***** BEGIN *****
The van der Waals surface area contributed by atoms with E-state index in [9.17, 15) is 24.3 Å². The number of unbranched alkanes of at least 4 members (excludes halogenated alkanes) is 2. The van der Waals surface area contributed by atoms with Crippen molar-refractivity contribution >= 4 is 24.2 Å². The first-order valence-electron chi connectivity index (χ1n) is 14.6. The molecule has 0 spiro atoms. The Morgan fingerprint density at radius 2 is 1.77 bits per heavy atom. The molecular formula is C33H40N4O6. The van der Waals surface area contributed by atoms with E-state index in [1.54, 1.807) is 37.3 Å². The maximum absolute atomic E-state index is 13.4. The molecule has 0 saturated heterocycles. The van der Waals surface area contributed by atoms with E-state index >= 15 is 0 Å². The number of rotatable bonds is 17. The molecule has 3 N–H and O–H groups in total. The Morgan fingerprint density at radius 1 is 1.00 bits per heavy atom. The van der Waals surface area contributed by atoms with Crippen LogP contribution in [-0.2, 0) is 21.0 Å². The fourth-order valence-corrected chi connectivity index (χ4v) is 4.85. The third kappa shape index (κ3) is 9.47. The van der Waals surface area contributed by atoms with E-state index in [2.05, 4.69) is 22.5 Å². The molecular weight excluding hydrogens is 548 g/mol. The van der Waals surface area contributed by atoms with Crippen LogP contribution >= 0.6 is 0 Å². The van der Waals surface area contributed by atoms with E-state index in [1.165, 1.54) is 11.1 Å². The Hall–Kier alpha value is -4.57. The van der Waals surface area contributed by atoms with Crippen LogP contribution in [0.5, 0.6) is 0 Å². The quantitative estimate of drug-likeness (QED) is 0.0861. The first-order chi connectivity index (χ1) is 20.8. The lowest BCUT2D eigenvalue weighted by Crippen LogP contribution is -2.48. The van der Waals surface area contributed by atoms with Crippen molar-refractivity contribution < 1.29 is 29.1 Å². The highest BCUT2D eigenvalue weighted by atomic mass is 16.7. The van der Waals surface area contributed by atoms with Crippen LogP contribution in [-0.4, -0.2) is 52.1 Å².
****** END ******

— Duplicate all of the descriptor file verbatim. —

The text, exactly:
The van der Waals surface area contributed by atoms with E-state index in [9.17, 15) is 24.3 Å². The number of unbranched alkanes of at least 4 members (excludes halogenated alkanes) is 2. The van der Waals surface area contributed by atoms with Crippen molar-refractivity contribution >= 4 is 24.2 Å². The first-order valence-electron chi connectivity index (χ1n) is 14.6. The molecule has 0 spiro atoms. The Morgan fingerprint density at radius 2 is 1.77 bits per heavy atom. The molecular formula is C33H40N4O6. The van der Waals surface area contributed by atoms with E-state index in [1.54, 1.807) is 37.3 Å². The maximum absolute atomic E-state index is 13.4. The molecule has 0 saturated heterocycles. The van der Waals surface area contributed by atoms with E-state index >= 15 is 0 Å². The number of rotatable bonds is 17. The molecule has 3 N–H and O–H groups in total. The Morgan fingerprint density at radius 1 is 1.00 bits per heavy atom. The van der Waals surface area contributed by atoms with Crippen LogP contribution in [-0.2, 0) is 21.0 Å². The fourth-order valence-corrected chi connectivity index (χ4v) is 4.85. The third kappa shape index (κ3) is 9.47. The van der Waals surface area contributed by atoms with E-state index in [2.05, 4.69) is 22.5 Å². The molecular weight excluding hydrogens is 548 g/mol. The van der Waals surface area contributed by atoms with Crippen LogP contribution >= 0.6 is 0 Å². The van der Waals surface area contributed by atoms with E-state index in [1.165, 1.54) is 11.1 Å². The Hall–Kier alpha value is -4.57. The van der Waals surface area contributed by atoms with Crippen LogP contribution in [0.5, 0.6) is 0 Å². The quantitative estimate of drug-likeness (QED) is 0.0861. The first-order chi connectivity index (χ1) is 20.8. The lowest BCUT2D eigenvalue weighted by Crippen LogP contribution is -2.48. The van der Waals surface area contributed by atoms with Crippen molar-refractivity contribution < 1.29 is 29.1 Å². The highest BCUT2D eigenvalue weighted by atomic mass is 16.7. The van der Waals surface area contributed by atoms with Crippen LogP contribution in [-0.4, -0.2) is 52.1 Å².